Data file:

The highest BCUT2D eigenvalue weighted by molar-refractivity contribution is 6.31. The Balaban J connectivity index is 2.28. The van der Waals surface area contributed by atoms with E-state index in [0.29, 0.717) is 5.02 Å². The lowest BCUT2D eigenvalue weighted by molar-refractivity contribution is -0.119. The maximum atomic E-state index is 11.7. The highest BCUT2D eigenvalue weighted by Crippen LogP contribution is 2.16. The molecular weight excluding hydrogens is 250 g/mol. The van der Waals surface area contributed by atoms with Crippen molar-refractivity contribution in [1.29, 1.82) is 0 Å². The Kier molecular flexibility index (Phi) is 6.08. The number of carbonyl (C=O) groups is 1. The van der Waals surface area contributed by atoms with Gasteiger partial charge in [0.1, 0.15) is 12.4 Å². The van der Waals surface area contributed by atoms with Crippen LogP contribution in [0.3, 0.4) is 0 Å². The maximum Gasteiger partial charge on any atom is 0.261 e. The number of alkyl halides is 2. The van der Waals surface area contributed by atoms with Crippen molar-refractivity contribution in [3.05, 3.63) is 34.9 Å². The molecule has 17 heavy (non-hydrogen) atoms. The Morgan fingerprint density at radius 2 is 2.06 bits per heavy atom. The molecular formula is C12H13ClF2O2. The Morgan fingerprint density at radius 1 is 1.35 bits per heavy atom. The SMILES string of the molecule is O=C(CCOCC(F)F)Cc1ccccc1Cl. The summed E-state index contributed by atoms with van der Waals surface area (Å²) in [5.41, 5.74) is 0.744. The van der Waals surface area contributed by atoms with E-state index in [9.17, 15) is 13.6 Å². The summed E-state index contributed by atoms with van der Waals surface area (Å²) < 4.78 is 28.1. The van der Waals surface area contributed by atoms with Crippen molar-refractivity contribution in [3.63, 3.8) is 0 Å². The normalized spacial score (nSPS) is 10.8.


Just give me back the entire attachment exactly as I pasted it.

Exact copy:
The highest BCUT2D eigenvalue weighted by molar-refractivity contribution is 6.31. The Balaban J connectivity index is 2.28. The van der Waals surface area contributed by atoms with E-state index in [0.29, 0.717) is 5.02 Å². The lowest BCUT2D eigenvalue weighted by molar-refractivity contribution is -0.119. The maximum atomic E-state index is 11.7. The highest BCUT2D eigenvalue weighted by Crippen LogP contribution is 2.16. The molecular weight excluding hydrogens is 250 g/mol. The van der Waals surface area contributed by atoms with Crippen molar-refractivity contribution in [1.29, 1.82) is 0 Å². The Kier molecular flexibility index (Phi) is 6.08. The number of carbonyl (C=O) groups is 1. The van der Waals surface area contributed by atoms with Gasteiger partial charge in [0.1, 0.15) is 12.4 Å². The van der Waals surface area contributed by atoms with Crippen LogP contribution in [0.3, 0.4) is 0 Å². The maximum Gasteiger partial charge on any atom is 0.261 e. The number of alkyl halides is 2. The van der Waals surface area contributed by atoms with Crippen molar-refractivity contribution in [3.05, 3.63) is 34.9 Å². The molecule has 17 heavy (non-hydrogen) atoms. The Morgan fingerprint density at radius 2 is 2.06 bits per heavy atom. The molecular formula is C12H13ClF2O2. The Morgan fingerprint density at radius 1 is 1.35 bits per heavy atom. The SMILES string of the molecule is O=C(CCOCC(F)F)Cc1ccccc1Cl. The summed E-state index contributed by atoms with van der Waals surface area (Å²) in [5.41, 5.74) is 0.744. The van der Waals surface area contributed by atoms with E-state index in [9.17, 15) is 13.6 Å². The summed E-state index contributed by atoms with van der Waals surface area (Å²) < 4.78 is 28.1. The van der Waals surface area contributed by atoms with Crippen molar-refractivity contribution in [3.63, 3.8) is 0 Å². The normalized spacial score (nSPS) is 10.8.